The Panasonic EVA1 camera has started to ship to pre-order owners and some footage has started to show on the web. The camera seems to be very good at low ISOs and up to ISO 5000 it defends itself well. After that banding and heavy noise starts to become a problem. One thing to keep in mind is that the 5.7k sensor is intended to supersample for 4k to deliver unbelievable detail levels while having a detrimental effect on super high ISO. The dual native ISO settings of 800 on the low end and 2500 ISO on the high end help the camera achieve dependable noise free and extremely clean footage in those modes.
The camera can also shoot up to 240fps full HD and or 2k super slow motion video and use it’s improved sensor specs to reduce rolling shutter. The camera should be able to deliver excellent high frame rates in good light but it seems the slow-motion option offers lower quality in codec and also in noise control. We have no clue what is causing this but it is apparent from the samples that detail and quality take a hard hit in these modes.
Move over Apple, the LG V30 recently released might be the best available video recording smart-phone ever. In fact the LG V30 is not high on slow motion frame rates, topping at 240fps 720p and does not have 60fps 4k like the latest iPhones but has an ace up it’s sleeve that might catapult the phone to be #1 among video recording professionals that want a phone they can use alongside their expensive dedicated video gear.
The LG V30 has 10 bit color for starters recorded to its flat profile called LG Cine-Log format which is very close to implementations from Sony, Canon & Panasonic Log formats. The other big feature is that it has probably the best manual control video interface in a phone to date with peaking for easier focus, manual shutter, aperture, ISO and a variety of frame rates.
The Panasonic AU-EVA1 Super 35mm Cinema Camera is a first for the company in several key fronts. For starters, it is abandoning the Micro 4/3 sensor in turn for a more industry standard S35 module which has a larger area and in turn much better light gathering power. Gone also is the micro 4/3 lens mount which Panasonic favors and in its place a Canon EF Electronic mount which could have been called blasphemy to see this in a product line of this price range for Panasonic.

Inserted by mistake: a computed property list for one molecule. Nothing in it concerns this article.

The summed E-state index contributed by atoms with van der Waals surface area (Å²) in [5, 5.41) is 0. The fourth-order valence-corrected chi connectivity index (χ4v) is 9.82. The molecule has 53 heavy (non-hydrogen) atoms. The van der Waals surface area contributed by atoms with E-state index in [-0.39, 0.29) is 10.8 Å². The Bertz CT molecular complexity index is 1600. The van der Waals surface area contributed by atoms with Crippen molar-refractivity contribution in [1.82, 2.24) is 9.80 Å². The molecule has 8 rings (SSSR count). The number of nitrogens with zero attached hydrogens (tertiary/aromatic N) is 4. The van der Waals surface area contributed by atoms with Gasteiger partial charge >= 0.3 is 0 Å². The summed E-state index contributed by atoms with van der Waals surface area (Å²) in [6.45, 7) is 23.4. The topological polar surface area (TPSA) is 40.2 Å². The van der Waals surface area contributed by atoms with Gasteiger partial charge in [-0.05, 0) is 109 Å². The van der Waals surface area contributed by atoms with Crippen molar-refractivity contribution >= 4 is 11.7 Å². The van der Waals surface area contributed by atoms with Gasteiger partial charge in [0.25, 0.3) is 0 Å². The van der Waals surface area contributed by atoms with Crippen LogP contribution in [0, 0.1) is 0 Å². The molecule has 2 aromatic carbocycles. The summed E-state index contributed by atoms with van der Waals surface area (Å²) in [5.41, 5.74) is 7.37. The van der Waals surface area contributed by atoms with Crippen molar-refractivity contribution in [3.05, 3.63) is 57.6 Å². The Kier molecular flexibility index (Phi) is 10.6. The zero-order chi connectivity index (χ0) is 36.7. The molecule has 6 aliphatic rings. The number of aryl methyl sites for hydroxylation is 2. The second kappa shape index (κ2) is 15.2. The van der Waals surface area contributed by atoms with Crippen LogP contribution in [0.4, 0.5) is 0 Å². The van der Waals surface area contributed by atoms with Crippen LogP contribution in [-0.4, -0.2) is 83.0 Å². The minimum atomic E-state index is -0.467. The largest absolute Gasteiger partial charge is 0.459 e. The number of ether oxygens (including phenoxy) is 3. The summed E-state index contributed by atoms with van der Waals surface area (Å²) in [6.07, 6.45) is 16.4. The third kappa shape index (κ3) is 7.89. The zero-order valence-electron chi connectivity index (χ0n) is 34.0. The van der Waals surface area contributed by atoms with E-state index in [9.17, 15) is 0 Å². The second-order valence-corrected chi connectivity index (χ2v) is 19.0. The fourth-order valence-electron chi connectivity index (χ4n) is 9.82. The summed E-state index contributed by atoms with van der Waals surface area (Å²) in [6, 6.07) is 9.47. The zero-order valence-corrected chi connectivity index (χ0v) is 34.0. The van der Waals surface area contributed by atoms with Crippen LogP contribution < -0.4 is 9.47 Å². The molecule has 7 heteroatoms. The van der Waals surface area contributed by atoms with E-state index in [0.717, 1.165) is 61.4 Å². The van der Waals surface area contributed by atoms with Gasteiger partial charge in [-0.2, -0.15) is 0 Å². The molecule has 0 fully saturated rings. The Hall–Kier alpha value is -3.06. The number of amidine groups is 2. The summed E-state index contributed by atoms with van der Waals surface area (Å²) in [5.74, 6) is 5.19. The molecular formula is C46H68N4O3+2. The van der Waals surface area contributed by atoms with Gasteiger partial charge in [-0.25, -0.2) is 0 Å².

Since the sensor-flange distance is increased you will not be able to use the Micro 4/3 or 4/3 lenses you were using with an AF100 for example. When it comes to slow motion this camera is no slouch with 240fps continuous recording to SDXC II v90 cards in both 2k resolution and full HD 1080p. It is also bringing it to the 4k 50/60p realm which now is becoming commonplace.
So you have an iPhone and want to get the best video possible out of it. Should you stay with Apple’s camera implementation or should you branch out and look for better capture apps? Those that do the best job at compressing your footage and extracting the utmost quality from it.
For years the App to flock to if you own an iPhone is the FiLMiC Pro for iPhone, iPad and iPod Touch by Cinegenix. It was used in the Zacuto revenge of the Camera shootout in 2012 to capture the segments with the iPhone which rivaled, according to the audience of judges, cameras much stronger in specs and capture quality. It tied with the Canon C300 and beat the Sony FS100. That test was highly subjective with a lot of light to fill in the soft spots of the camera, however that did not detract from the fact that FiLMiC Pro did an amazing job at delivering a more grade-able and professional looking footage than Apple’s stock implementation on the then iPhone 4s. You can see the test here!
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